- The Washington Times - Friday, September 21, 2007


As a former prosecutor, federal judge and, most recently, director of the FBI, I’ve spent my professional life devoted to protecting two things — the American public and the Constitution of the United States. Doing both in concert can be a tenuous balance, but it is a balance that is critical for our next president to understand — and understand deeply. With a lifetime of experience in justice and security, Rudy Giuliani does.

Rudy’s approach in this arena can be described by three commitments that most all Americans share: a commitment to keeping America strong and secure, a commitment to preserving and protecting the Constitution, and a commitment to protecting the rights of law-abiding citizens.

While it’s easy to talk about these almost universally popular ideals, no candidate running for president, Republican or Democrat, has a resume even close to Rudy’s when it comes to actually implementing them.

I met Rudy more than 25 years ago as a young prosecutor privileged to work with and learn from one of the most effective U.S. attorneys who has ever served our Justice Department. And since I’ve known him, Rudy has been guided by the belief that public safety is the most fundamental civil right. Without it, all other rights become obsolete — the right to speak freely means little if fear renders you unwilling or unable to step outside your home. That truth is what makes personal safety, and by extension, law enforcement, so critical. And it’s why what Rudy Giuliani did for New York City is one of the most important, and successful, examples of conservative governance this country has ever seen.

When Rudy took office, New York was the crime capital of America, averaging 2,000 murders a year and 11,000 major crimes a week. New Yorkers were abandoning their decaying city in droves — it simply was not a place that people wanted to work, live, or raise a family. To deal with a city where crime was rampant, then-Mayor Giuliani used existing laws to get illegal guns (responsible for about three-quarters of New York’s homicides) out of the hands of criminals. And it worked. During his eight years in office, New York saw its murder rate fall by 66 percent and the FBI Crime Index drop by 56 percent, making New York City the safest large city in America.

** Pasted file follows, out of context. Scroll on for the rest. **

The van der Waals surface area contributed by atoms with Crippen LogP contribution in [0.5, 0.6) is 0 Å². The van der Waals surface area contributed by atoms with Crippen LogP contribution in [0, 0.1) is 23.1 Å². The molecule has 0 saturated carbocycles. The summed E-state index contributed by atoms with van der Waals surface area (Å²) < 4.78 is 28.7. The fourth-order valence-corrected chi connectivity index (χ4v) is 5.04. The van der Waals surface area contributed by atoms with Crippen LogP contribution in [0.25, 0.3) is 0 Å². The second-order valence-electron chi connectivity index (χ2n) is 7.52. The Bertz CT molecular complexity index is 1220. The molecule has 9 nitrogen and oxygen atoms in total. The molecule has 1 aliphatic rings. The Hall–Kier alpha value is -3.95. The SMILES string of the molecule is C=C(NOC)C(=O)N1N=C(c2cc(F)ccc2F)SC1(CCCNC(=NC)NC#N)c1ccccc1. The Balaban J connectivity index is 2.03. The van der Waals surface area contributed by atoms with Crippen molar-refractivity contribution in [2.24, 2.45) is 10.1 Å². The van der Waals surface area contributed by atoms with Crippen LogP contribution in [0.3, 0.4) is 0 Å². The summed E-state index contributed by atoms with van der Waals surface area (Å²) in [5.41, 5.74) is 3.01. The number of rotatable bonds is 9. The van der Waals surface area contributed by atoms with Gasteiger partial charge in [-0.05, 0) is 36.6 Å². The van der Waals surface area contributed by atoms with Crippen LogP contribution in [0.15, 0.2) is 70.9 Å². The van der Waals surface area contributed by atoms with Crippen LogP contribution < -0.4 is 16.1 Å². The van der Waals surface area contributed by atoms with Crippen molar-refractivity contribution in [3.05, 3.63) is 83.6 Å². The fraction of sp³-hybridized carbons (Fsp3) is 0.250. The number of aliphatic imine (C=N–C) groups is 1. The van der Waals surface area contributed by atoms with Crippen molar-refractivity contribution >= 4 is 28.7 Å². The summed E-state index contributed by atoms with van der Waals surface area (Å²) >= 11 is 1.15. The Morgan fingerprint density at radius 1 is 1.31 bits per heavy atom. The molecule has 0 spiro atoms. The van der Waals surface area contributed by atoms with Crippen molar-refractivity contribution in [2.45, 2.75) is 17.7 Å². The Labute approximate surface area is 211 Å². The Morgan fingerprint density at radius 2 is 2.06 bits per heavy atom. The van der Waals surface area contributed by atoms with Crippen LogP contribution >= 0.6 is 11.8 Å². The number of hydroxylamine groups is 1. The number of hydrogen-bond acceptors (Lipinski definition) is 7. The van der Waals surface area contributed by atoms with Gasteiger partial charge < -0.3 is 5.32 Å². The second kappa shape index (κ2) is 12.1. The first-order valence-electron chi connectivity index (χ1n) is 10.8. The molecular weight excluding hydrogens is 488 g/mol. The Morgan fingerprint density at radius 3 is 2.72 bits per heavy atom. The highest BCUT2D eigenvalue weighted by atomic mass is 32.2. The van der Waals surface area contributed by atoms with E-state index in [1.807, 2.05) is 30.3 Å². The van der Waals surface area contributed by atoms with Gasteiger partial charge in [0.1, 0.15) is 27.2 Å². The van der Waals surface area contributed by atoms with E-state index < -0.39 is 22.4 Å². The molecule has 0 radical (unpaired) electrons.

To measure his success as mayor, you can look at the statistics and you can study the numbers — they are that impressive. But you can also talk to any taxicab driver or doorman in the city, or any of the millions of tourists who visit New York, and they will tell you that New York City is now not just a great city, as it has always been, but a safe city. And that is because of Rudy, his police department and his commitment to fighting crime.

Mr. Giuliani believes, as do I, that the best way to deal with gun crime is to aggressively prosecute criminals and enforce the laws already on the books. And as president, Mr. Giuliani will make sure that if someone commits a crime with a gun, they will go to prison for the mandatory sentence.

We must have a zero tolerance policy for gun crimes — no exceptions.

The reality is the Second Amendment protects a freedom as important — and as clear — as any other written into the Constitution. And those committed to the defense of that Constitution will find much to like about a President Rudy Giuliani. His focus is straightforward and constitutionally sound — protecting our communities by getting guns out of the hands of criminals, putting those criminals behind bars and preserving the rights and freedoms of law-abiding citizens.

Louis Freeh, a former director of the FBI, is chairman of the Giuliani campaign’s Homeland Security Advisory Board.

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